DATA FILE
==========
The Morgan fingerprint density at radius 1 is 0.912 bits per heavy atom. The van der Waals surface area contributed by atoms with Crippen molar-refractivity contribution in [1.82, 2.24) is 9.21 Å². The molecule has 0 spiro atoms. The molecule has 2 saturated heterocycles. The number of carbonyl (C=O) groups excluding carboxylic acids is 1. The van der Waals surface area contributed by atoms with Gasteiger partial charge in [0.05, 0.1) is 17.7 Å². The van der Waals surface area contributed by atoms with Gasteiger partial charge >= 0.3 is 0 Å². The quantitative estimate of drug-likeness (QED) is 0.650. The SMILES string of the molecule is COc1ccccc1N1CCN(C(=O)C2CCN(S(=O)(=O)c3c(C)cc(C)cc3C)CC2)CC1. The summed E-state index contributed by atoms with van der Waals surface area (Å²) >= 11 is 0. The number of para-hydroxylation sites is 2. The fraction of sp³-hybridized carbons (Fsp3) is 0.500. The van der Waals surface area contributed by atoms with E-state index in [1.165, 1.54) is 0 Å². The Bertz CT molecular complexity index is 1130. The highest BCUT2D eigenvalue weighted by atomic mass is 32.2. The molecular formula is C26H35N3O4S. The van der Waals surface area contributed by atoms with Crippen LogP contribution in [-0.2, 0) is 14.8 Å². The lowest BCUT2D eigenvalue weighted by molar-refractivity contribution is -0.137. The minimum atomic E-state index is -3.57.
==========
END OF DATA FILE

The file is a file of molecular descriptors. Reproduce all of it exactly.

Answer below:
The Morgan fingerprint density at radius 1 is 0.912 bits per heavy atom. The van der Waals surface area contributed by atoms with Crippen molar-refractivity contribution in [1.82, 2.24) is 9.21 Å². The molecule has 0 spiro atoms. The molecule has 2 saturated heterocycles. The number of carbonyl (C=O) groups excluding carboxylic acids is 1. The van der Waals surface area contributed by atoms with Gasteiger partial charge in [0.05, 0.1) is 17.7 Å². The van der Waals surface area contributed by atoms with Gasteiger partial charge >= 0.3 is 0 Å². The quantitative estimate of drug-likeness (QED) is 0.650. The SMILES string of the molecule is COc1ccccc1N1CCN(C(=O)C2CCN(S(=O)(=O)c3c(C)cc(C)cc3C)CC2)CC1. The summed E-state index contributed by atoms with van der Waals surface area (Å²) >= 11 is 0. The number of para-hydroxylation sites is 2. The fraction of sp³-hybridized carbons (Fsp3) is 0.500. The van der Waals surface area contributed by atoms with E-state index in [1.165, 1.54) is 0 Å². The Bertz CT molecular complexity index is 1130. The highest BCUT2D eigenvalue weighted by atomic mass is 32.2. The molecular formula is C26H35N3O4S. The van der Waals surface area contributed by atoms with Crippen LogP contribution in [-0.2, 0) is 14.8 Å². The lowest BCUT2D eigenvalue weighted by molar-refractivity contribution is -0.137. The minimum atomic E-state index is -3.57.